First Amendment activists and a member of Congress said this week that the FBI may have stepped out of line with a letter accusing a Compton rap group of encouraging “violence against and disrespect” for law enforcement officers.
“The FBI should stay out of the business of censorship,” said Rep. Don Edwards (D-San Jose), chairman of the House Judiciary Committee’s subcommittee on civil and constitutional rights, when informed of an Aug. 1 letter sent by Milt Ahlerich, assistant director of the FBI office of public affairs, to Los Angeles-based Priority records, which distributes records by rappers N.W.A.
Edwards, whose subcomittee is charged with monitoring FBI actions regarding U.S. citizens, stopped short of saying a full investigation of the matter would be launched, but pledged: “We’re going to try to find out more about this letter.”
In the one-page letter, which surfaced last week after New York-based rock journalist Dave Marsh spoke of it during an anti-censorship rally in Washington, Ahlerich wrote: “Advocating violence and assault is wrong, and we in the law enforcement community take exception to such action.”
The FBI representative then recounted that 78 law enforcement officers were “feloniously slain in the line of duty during 1988 . . . and recordings such as the one from N.W.A are both discouraging and degrading to these brave, dedicated officers.”
Though he did not mention any song by name in the letter, Ahlerich told The Times that he was refering to "---- Tha Police,” N.W.A’s brutal account of tension associated with the police gang sweeps that have become common in the Los Angeles area. The song--set in a mock courtroom where members of the group act as judge and prosecutors--is peppered with lewd and vulgar language punctuating a string of grievances about police misconduct in Compton. Members of the group also relate a series of threats and violent fantasies about retaliating against the police.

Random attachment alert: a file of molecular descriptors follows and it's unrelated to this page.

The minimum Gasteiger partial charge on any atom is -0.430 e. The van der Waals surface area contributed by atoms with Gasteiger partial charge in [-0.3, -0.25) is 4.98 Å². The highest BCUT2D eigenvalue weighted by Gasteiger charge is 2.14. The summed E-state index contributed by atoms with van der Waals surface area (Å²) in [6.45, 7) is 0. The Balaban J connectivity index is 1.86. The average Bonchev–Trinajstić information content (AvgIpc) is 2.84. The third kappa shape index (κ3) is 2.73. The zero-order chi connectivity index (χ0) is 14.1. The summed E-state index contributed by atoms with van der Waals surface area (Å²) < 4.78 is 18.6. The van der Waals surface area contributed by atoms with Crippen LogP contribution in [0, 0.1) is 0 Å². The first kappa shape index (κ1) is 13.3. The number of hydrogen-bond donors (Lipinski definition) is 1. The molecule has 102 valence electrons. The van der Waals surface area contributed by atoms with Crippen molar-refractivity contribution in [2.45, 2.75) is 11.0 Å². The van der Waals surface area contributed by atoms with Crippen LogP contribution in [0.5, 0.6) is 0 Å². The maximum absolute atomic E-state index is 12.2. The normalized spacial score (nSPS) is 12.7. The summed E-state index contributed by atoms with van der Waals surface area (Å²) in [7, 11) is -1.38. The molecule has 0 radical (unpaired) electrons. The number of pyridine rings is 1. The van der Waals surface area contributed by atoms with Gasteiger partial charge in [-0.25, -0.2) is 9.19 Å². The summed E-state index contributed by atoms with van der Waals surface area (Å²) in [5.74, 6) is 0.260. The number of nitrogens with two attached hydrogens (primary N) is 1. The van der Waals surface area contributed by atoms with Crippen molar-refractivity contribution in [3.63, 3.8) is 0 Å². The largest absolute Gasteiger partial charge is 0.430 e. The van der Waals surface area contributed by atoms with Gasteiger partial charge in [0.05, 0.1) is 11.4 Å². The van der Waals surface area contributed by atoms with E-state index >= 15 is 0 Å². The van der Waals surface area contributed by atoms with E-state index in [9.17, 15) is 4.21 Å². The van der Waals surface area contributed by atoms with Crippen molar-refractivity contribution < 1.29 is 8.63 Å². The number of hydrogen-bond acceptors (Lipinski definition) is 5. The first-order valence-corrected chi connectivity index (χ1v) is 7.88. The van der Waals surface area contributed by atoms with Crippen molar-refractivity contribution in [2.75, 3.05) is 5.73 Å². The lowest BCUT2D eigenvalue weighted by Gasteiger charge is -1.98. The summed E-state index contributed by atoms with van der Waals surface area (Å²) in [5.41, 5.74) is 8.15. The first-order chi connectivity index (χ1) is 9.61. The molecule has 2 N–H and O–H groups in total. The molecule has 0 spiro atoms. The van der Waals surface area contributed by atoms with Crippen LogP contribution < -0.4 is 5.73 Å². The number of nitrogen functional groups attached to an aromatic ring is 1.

The song was written by group member Ice Cube and is on N.W.A’s 1-million-selling debut album “Straight Outta Compton.” It includes lyrics such as:
... So police think
They have the authority to kill a minority
Ice Cube will swarm
on any ... in a blue uniform
and when I finish, there’s gonna be a bloodbath, of cops in L.A.
Ahlerich said he had not heard the whole song, but had read lyrics which had been sent to him by concerned law enforcement officials.
The letter concluded: “I wanted you to be aware of the FBI’s position relative to this song and its message. I believe my views reflect the opinion of the entire law enforcement community.”
Danny Goldberg, chairman of the Southern California affiliate of the American Civil Liberties Union and a recording industry executive, said the FBI letter overstepped the bounds between government and the arts.
“It is completely inappropriate for any government agency to try to influence what artists do,” said Goldberg, who is also president of Gold Mountain Entertainment. “It is completely against the American tradition of free speech and government non-interference for government agencies to criticize art, because such criticism carries with it an implied threat.”
But Ahlerich maintained that no threat, implied of otherwise, was intended. “My intent was that those representatives for the licensing, distribution and publishing of the record should have the benefit of knowing the facts of police violence,” he said. “After that it becomes their business what to do. But to communicate that was appropriate.”
Ahlerich said the FBI often takes positions on issues of concern to the law enforcement community--"certainly on the concern for terrorism, drug abuse and violence against police officers"--but he knew of no previous FBI public stand regarding a pop music recording.